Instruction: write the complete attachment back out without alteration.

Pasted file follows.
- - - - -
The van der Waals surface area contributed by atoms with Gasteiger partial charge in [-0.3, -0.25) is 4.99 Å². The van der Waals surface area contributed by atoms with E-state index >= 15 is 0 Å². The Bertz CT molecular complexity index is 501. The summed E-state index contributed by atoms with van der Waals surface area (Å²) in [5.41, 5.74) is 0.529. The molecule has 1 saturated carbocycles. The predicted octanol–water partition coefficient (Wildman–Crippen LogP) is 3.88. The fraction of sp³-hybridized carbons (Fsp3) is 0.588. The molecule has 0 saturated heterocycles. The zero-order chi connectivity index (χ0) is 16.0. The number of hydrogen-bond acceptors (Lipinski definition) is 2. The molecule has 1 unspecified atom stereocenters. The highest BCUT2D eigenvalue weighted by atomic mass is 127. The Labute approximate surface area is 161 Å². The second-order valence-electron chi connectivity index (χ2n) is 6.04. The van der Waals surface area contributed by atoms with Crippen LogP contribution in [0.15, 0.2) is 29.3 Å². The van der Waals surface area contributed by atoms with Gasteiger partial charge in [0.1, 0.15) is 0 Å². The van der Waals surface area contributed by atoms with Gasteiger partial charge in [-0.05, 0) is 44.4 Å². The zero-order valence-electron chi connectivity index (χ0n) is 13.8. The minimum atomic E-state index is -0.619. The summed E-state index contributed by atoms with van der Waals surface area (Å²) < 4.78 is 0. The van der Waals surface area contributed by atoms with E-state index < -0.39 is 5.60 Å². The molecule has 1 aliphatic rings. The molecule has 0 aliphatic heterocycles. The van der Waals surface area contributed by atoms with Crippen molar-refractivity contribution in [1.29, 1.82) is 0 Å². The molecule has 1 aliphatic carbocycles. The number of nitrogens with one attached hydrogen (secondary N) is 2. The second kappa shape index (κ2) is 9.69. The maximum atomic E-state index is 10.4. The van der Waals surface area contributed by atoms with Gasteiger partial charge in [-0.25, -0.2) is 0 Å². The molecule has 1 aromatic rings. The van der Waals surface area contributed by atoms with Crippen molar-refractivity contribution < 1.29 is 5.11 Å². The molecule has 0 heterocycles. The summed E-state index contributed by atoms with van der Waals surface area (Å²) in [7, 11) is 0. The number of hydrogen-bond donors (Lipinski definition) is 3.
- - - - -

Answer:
The van der Waals surface area contributed by atoms with Gasteiger partial charge in [-0.3, -0.25) is 4.99 Å². The van der Waals surface area contributed by atoms with E-state index >= 15 is 0 Å². The Bertz CT molecular complexity index is 501. The summed E-state index contributed by atoms with van der Waals surface area (Å²) in [5.41, 5.74) is 0.529. The molecule has 1 saturated carbocycles. The predicted octanol–water partition coefficient (Wildman–Crippen LogP) is 3.88. The fraction of sp³-hybridized carbons (Fsp3) is 0.588. The molecule has 0 saturated heterocycles. The zero-order chi connectivity index (χ0) is 16.0. The number of hydrogen-bond acceptors (Lipinski definition) is 2. The molecule has 1 unspecified atom stereocenters. The highest BCUT2D eigenvalue weighted by atomic mass is 127. The Labute approximate surface area is 161 Å². The second-order valence-electron chi connectivity index (χ2n) is 6.04. The van der Waals surface area contributed by atoms with Crippen LogP contribution in [0.15, 0.2) is 29.3 Å². The van der Waals surface area contributed by atoms with Gasteiger partial charge in [0.1, 0.15) is 0 Å². The van der Waals surface area contributed by atoms with Gasteiger partial charge in [-0.05, 0) is 44.4 Å². The zero-order valence-electron chi connectivity index (χ0n) is 13.8. The minimum atomic E-state index is -0.619. The summed E-state index contributed by atoms with van der Waals surface area (Å²) < 4.78 is 0. The van der Waals surface area contributed by atoms with E-state index < -0.39 is 5.60 Å². The molecule has 1 aliphatic rings. The molecule has 0 aliphatic heterocycles. The van der Waals surface area contributed by atoms with Crippen molar-refractivity contribution in [1.29, 1.82) is 0 Å². The molecule has 1 aliphatic carbocycles. The number of nitrogens with one attached hydrogen (secondary N) is 2. The second kappa shape index (κ2) is 9.69. The maximum atomic E-state index is 10.4. The van der Waals surface area contributed by atoms with Gasteiger partial charge in [-0.25, -0.2) is 0 Å². The molecule has 1 aromatic rings. The van der Waals surface area contributed by atoms with Crippen molar-refractivity contribution < 1.29 is 5.11 Å². The molecule has 0 heterocycles. The summed E-state index contributed by atoms with van der Waals surface area (Å²) in [7, 11) is 0. The number of hydrogen-bond donors (Lipinski definition) is 3.